Now, get out the Super Eamon Manual and read the sections from "The Map" through "Places to Visit". This will give you an idea of what to expect and where to go. Also, you'll now know how to move around the Main Hall (it's hard to buy anything if you can't move!).
Go to Marcos' Weapon Shop and get a weapon
A club is the weapon of choice for beginners. Leather armor and a shield is also highly recommended. If you have a lot of gold left, you might buy an extra weapon (they do break), or a spell (ask at the Information Counter).
Visit the Hall of Mirrors
Here you can get a complete rundown on your character.
- Gold: In Eamon, money is measured in Gold Pieces (aka GP). You owe the Bank 200 GP, and probably have some money left after visiting Marcos. Money in the bank will earn interest, while you're adventuring, but it won't help you bribe the monsters you meet. (Checks and credit cards are not used in the Eamon Universe.)
- Weapon Abilities: As you can see from the display, you are most proficient with a club. Combined with your Armor expertise, you can imagine that you won't strike dread in many monsters' hearts. But, your Club ability will improve while you fight the monsters with one. Check your ability when you return from an adventure, and you'll see some improvement. Eventually, you can practice with other, more difficult weapons, and become more proficient in them, too.
- Armor: Your Armor will ward off some of the blows of your enemies. Some hits will bounce off entirely, and others will be softened by your armor. Heavier armor will protect you more, but it will also hinder you until you get used to it; this leads us to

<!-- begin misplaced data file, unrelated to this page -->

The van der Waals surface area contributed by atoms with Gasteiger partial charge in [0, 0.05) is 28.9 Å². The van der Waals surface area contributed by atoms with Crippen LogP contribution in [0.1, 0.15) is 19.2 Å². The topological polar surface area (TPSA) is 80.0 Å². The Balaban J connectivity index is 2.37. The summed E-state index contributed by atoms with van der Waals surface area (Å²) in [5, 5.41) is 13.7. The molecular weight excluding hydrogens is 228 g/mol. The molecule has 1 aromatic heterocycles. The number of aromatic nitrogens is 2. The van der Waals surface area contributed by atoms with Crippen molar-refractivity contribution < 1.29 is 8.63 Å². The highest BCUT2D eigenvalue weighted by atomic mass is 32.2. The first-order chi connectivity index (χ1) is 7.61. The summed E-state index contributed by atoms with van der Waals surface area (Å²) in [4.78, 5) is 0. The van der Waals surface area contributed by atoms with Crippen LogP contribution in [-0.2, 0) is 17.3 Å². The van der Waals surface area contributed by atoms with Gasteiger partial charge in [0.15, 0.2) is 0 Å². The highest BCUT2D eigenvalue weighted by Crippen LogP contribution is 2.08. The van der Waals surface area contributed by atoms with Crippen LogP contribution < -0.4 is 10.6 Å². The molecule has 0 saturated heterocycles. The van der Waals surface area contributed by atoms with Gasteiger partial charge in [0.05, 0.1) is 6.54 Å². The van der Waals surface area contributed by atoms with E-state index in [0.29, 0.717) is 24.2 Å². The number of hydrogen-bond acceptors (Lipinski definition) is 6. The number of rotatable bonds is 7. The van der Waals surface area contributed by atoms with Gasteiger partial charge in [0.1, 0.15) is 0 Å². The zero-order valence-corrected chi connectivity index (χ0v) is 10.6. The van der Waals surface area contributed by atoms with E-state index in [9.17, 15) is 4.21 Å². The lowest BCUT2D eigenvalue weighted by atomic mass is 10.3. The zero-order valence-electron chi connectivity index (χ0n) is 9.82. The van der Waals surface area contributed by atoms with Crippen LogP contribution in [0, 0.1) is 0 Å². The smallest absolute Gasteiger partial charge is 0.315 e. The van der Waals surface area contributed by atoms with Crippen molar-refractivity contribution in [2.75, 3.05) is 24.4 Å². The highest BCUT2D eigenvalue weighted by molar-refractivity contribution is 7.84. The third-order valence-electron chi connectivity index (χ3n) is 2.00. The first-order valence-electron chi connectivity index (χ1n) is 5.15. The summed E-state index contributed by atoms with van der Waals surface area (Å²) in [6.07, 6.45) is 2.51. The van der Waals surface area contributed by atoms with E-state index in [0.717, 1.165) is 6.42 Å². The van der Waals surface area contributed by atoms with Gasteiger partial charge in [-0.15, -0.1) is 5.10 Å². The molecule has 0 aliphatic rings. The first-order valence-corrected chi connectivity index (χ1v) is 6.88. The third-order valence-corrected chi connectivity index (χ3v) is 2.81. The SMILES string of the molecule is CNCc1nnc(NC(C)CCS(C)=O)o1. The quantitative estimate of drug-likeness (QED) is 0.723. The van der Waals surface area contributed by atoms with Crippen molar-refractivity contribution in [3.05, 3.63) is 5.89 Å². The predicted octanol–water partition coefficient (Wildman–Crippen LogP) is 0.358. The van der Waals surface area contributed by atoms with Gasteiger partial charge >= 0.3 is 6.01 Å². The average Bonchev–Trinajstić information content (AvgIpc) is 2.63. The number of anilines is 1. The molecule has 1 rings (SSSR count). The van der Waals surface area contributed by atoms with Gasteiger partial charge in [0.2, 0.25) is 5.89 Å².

- Armor ability: As with Weapon Abilities, the more you practice, the better you will fight in heavy armor. When you purchase heavier armor, your ability with lighter armor will help get you started.
- Spells: When you can afford them, you can pay a magician to teach you any of four general purpose spells. You can use these spells in adventures to aid your quest. The four spells are:
Blast: throw a lightning bolt at your enemy
Heal: repair some damage to yourself (this can be a lifesaver!)
Speed: speed up your reflexes for a short while, enabling you to hit the monster(s) more often. This is a very expensive spell.
Power: call upon the gods to "do something"; it might even help you! This spell is pretty cheap.
As with weapons, you'll have to practice casting spells before you can rely on them. The Hall of Mirrors won't tell you your spell abilities, though.
- Weapons: At the bottom of the screen, you will see a listing of all your weapons. Beside the weapon's name you will see:
Quality (also called Complexity): involves how well a weapon works. When Marcos offers you a choice between a good and a poor club, the difference is in its Quality rating. A high Quality means you are more likely to hit a monster with that weapon that with another (of the same type). A good club might have a Quality of 10%, and a poor one -10%. So, you will hit a monster roughly 20% of the time more with a good than a poor one.